Year Of Release: 1984

Not even a lengthier break than usual can really help this band. Look, I'm at the end of my rope. I'd rather write a review of Britney Spears' latest - at least, in that case I'd have enough material to base my stupid pseudo-sarcastic jokes upon, but I can't even joke about this album, because it's not idiotic or primitive or dumb or whatever. I guess The Swing, true to its name, leans a little bit more towards the dance-pop side than usual, but apart from that, there's really no generalizations to be made. Even the lyrics can't be defined in one swipe... they can't be defined at all. A scrub of social comment here, a little bit of optimism there, a drop of funny metaphysical perception in a third place... nothing to get excited about.

It's still a little better than Shabooh Shoobah, because this time around at least repeated listens help somewhat - to the point that next time when you put on, say, 'Melting In The Sun', you can happily exclaim: 'Oh yeah! I've heard this song before indeed! It has that descending bass riff, and then the synths cluck in to provide a nice counterpoint!'. Then you take it off again and of course you can't remember a single thing, and it happens for an innumerable number of times. But I don't need to explain that to you if you've heard at least one INXS song from that period. It's classic INXS magic.

There's one really important song on here, 'Original Sin', which opens the album. I guess it's the first number which actually made people take a somewhat more serious look at the band than usual, even if it's no classic. But it has a really good swooping anthemic chorus, the one that goes 'dream on white boy, dream on black girl'. It's not really about the original sin, and I guess it's not really about racial equality, but the chorus still makes it seem like it is, so you could say INXS are trying out for a U2 function or something. Too bad the arrangement is so generic in its professionalism, so I can't even get excited about the funky bass and the cute funky minimalistic guitar licks, but they would get better at that later.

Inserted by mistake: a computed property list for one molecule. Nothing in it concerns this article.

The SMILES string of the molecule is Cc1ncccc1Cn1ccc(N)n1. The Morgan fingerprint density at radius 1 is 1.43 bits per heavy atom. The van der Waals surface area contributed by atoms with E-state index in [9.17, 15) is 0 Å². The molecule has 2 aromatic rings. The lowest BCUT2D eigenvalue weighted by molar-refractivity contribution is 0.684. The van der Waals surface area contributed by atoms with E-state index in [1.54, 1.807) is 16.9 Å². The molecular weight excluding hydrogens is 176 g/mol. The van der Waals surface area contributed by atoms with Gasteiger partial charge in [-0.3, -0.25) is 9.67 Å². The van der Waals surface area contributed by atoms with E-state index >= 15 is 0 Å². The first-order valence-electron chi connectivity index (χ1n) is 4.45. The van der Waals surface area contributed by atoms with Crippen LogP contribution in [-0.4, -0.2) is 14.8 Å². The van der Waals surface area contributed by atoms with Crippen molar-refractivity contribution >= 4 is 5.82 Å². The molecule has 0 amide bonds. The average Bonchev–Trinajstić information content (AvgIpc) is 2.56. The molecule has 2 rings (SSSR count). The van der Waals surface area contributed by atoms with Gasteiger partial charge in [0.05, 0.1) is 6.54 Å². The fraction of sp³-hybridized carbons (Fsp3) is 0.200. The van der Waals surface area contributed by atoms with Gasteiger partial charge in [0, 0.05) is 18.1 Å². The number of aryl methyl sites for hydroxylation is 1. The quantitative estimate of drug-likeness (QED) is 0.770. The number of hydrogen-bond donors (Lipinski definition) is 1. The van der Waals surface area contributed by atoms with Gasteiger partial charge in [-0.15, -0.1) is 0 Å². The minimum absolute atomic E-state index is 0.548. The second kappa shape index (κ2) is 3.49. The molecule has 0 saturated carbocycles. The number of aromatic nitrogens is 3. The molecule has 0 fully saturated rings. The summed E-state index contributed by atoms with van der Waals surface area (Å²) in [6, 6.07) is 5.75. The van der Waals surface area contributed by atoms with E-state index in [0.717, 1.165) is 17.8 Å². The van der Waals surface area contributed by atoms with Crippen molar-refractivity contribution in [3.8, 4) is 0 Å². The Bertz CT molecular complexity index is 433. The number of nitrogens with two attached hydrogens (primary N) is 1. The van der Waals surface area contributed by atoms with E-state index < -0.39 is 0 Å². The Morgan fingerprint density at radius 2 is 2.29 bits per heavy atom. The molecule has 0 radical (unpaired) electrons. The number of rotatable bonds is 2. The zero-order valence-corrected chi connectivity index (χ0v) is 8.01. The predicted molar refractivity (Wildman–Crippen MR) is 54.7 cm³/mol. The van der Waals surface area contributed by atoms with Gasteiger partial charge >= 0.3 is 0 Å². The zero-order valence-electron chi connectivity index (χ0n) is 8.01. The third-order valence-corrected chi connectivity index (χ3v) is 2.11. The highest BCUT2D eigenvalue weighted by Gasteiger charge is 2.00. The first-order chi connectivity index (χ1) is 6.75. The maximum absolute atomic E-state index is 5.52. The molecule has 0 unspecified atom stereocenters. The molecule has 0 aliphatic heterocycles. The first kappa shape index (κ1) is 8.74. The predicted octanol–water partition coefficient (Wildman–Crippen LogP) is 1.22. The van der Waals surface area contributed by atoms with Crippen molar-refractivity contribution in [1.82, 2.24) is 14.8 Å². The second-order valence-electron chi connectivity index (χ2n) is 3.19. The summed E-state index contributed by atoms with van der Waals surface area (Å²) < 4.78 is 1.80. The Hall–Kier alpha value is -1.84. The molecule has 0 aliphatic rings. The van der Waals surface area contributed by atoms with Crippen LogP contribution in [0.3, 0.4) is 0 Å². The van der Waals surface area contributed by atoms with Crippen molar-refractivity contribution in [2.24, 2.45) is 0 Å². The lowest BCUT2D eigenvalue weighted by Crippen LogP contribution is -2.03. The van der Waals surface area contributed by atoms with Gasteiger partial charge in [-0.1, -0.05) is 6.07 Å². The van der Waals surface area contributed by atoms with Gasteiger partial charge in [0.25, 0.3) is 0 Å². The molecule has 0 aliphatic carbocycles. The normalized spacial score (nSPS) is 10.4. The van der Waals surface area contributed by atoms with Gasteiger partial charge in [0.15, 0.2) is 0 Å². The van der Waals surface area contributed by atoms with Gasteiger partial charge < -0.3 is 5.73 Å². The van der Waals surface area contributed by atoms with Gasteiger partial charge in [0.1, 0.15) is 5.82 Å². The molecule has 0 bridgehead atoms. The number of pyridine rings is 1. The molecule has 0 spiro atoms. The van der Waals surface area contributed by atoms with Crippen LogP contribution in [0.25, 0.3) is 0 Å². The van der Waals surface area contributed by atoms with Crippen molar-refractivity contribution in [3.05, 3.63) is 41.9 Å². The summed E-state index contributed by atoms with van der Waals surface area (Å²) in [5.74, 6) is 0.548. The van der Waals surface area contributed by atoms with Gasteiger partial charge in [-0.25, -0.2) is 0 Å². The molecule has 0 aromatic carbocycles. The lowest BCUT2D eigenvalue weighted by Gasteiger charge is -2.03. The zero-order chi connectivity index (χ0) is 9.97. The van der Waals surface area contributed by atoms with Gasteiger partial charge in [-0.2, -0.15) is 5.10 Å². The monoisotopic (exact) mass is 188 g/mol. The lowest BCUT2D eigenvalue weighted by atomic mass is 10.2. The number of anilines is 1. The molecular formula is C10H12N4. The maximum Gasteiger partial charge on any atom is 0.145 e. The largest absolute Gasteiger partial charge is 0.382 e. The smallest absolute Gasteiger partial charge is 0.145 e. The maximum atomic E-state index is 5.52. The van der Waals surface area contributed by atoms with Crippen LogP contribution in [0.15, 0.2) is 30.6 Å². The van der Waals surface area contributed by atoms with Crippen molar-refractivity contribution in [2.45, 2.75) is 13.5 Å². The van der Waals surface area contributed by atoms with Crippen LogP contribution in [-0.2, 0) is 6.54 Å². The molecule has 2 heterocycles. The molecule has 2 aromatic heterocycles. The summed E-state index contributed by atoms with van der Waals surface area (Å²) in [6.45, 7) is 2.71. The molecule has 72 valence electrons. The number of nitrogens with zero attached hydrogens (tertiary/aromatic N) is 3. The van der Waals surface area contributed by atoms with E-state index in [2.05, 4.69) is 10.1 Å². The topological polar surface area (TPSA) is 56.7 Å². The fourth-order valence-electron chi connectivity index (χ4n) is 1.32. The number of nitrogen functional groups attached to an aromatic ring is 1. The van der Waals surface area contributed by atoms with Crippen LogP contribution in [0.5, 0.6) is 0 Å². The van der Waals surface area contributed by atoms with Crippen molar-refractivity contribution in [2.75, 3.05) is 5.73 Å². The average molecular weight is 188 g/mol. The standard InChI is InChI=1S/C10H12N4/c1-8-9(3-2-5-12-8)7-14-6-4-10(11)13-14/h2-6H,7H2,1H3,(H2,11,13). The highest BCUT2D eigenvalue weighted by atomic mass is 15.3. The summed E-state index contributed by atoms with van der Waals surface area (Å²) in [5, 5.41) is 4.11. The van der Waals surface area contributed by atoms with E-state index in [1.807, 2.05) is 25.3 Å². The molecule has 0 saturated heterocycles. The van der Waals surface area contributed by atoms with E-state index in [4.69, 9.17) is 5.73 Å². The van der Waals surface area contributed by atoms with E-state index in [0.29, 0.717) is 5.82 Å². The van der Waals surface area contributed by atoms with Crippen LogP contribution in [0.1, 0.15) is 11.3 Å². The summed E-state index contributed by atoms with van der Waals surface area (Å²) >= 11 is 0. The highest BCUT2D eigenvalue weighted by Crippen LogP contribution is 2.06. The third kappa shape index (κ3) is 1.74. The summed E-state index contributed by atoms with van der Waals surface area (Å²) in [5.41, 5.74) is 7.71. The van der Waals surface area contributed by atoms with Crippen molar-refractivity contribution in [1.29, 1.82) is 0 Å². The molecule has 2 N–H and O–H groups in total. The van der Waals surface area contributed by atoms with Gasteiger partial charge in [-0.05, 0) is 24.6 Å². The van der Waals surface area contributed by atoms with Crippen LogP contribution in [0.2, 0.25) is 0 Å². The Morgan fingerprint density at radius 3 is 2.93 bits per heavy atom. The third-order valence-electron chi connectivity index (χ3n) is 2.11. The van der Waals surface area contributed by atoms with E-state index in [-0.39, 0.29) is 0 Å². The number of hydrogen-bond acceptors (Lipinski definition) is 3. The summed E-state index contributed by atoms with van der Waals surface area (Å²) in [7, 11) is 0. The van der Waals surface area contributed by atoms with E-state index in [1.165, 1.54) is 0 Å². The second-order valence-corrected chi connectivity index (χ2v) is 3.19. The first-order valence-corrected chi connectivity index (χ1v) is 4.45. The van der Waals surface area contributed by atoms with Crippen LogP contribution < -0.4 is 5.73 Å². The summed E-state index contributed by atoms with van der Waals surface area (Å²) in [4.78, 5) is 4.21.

Counting the other tracks that "set me on fire" while I'm actually listening to the album... well, okay, the title track is probably all right. Hutchence certainly has some charm when he intones 'it's the swing, it's the swing of the pendulum!', and there's a nice combination of dark pessimistic atmosphere with the overall dance rhythm, but still not enough to elevate the song to cult status. Now that I'm listening to it, 'Dancing On The Jetty' is actually quite nice - both the main danceable riff and the little synth patterns that Andrew plays during the chorus (the "watery" rhythms - hear them? hear them? you must hear them, they're your only chance for actual salvation!) are emotionally fine, even if I'm pretty sure that once the song goes away I'll never remember them again. And howdy, there's actually a catchy synth riff down there in 'Burn For You', you know? Kinda like early Vince Clarke-dominated Depeche Mode, only combined with real guitars and real drums. In fact, it provides a great coda, where Tim Farriss' guitar chugging, coupled with that dinky riff, actually makes me wanna dance - and then a tasty keyboard flourish ends up the song. It's easily the best moment on the entire album.

Yeah, but that's about it. Oh wait, they actually end the album with another bombastic anthemic delivery, 'All The Voices', where they seem to be incorporating tribal elements into the music. It's not really all that good, but it's... okay. You know this is INXS. You know if they deliver anything that sticks in your mind, you gotta take it even if it's annoying, before others take it for you and end up digging the album more than you yourself. Did that make sense? Probably not, but I can't be blamed, I'm making an INXS review here.

Now seriously, I don't understand how the band actually managed to stay that close together if their first four albums (and that's not the end of it) were so drastically unsuccessful in the artistic sense. I guess their native country was just proud to have a New Wave-fed band that could adequately interpret the British Isles' and the United States' achievements of the past decade for their own population, regardless of their own contribution to the field. (Go Australia!) Of course, there's always the possibility of the band having fallen under a powerful spell induced by Michael so that they succumbed to his musical vision - although, judging by the level of memorability, I guess he must have been casting that spell upon the rest of the band twenty-four hours a day. Oh wait, I forgot, the band all wrote these songs. Well, fair enough - what other band would want these losers?:)